1. On Aug. 21, rebels took the Libyan capital of Tripoli after six months of fighting with leader Col. Muammar el-Qaddafi’s forces. Qaddafi could not be found. This is the third successful coup since the beginning of the “Arab Spring.” Tunisia’s Pres. Ben Ali in Jan. and Egypt’s Pres. Hosni Mubarak in Feb. were the first leaders to be ousted.
2. Steve Jobs resigned from his post as CEO of Apple and will be succeeded by Chief Operating Officer Tim Cook. Jobs, 56, who was diagnosed with pancreatic cancer in 2004 and received a liver transplant in 2009, has been on medical leave since Jan.
3. An earthquake that measured 5.8 on the Richter scale hit the East Coast on Aug. 23 with the epicenter in Virginia. According to the United States Geological Survey, it lasted 20 to 30 seconds. While it caused mass evacuations of office buildings and disrupted transportation, little damage was reported. This was the strongest earthquake to hit the East Coast since an earthquake of 5.8 was reported in Massena, NY, in 1944.
4. The Martin Luther King, Jr. National Memorial was dedicated in Washington, D.C., on Aug. 28. It cost $120 million and was designed by the ROMA Design Group based in San Francisco. Lei Yixin, a Chinese sculptor, created the statue of King.
5. Hurricane Irene hit the Eastern Seaboard, first making landfall in North Carolina on Aug. 27. before making landfall in New Jersey then New York. The Catskill Mountains and Mohawk Valley of New York and Vermont were particularly affected. Thirteen communities in Vermont, which suffered the worst flooding in centuries, were cut off. Forty-two people died, three million were left without electricity, and billions of dollars in damage are expected.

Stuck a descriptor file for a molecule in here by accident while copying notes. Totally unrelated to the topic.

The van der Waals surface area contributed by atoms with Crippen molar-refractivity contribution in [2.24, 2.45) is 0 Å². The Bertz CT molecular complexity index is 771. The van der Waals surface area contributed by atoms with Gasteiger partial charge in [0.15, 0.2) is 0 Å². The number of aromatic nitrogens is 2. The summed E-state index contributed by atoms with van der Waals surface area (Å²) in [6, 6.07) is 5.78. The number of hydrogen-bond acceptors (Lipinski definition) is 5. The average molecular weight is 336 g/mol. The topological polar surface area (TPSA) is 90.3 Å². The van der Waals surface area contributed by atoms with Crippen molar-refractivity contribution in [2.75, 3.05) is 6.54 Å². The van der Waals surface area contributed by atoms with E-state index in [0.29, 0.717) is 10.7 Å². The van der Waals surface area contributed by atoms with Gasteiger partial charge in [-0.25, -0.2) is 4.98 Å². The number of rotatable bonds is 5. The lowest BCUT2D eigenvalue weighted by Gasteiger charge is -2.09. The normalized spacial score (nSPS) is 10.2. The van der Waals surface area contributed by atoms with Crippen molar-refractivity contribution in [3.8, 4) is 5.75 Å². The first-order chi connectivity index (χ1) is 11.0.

6. Yoshihiko Noda, former finance minister, is the new prime minister of Japan in the sixth change of leadership in five years in Japan. Former Prime Minister Naoto Kan was dodged by questions of his leadership after the earthquake, tsunami and subsequent nuclear crisis. Noda will face these problems in addition to ongoing social and economic ills in the world’s third-largest economy.
7. Scientists in at the University of Western Australia claim to have found the oldest fossils ever discovered at 3.4 billion years. These fossils are of microbes that lived on rock formations and would have lived by the sea.
8. The Indian Parliament agreed to demands for an independent anti-corruption agency on Aug. 27. This move was prompted by the 15-day hunger strike in the playground Ramlila Maiden of anti-corruption activist Anna Hazare, 74, who was supported by thousands in the streets, frustrated by the corruption of India’s government.
9. Dominique Strauss-Kahn, head of the International Monetary Fund, resigned from his post on Aug. 29 due to the highly-publicized criminal case involving him and Nafissatou Diallo, a maid at the Sofitel Hotel. Sexual assualt charges against had been dismissed on the grounds of Diallo’s lack of credibility. Strauss-Kahn will be succeeded by Christine Lagarde.
10. Atlanta Public Schools voted to waive legal privacy rights on Aug. 29 in an effort to cooperate with the criminal investigation of a widespread cheating scandal under now-retired Superintendent Beverly Hall. Since the investigations broke, 178 educators have been linked to cheating on standardized tests, and 44 schools have been implicated. This is the largest known systematic case of test-tampering in the history of American public schools.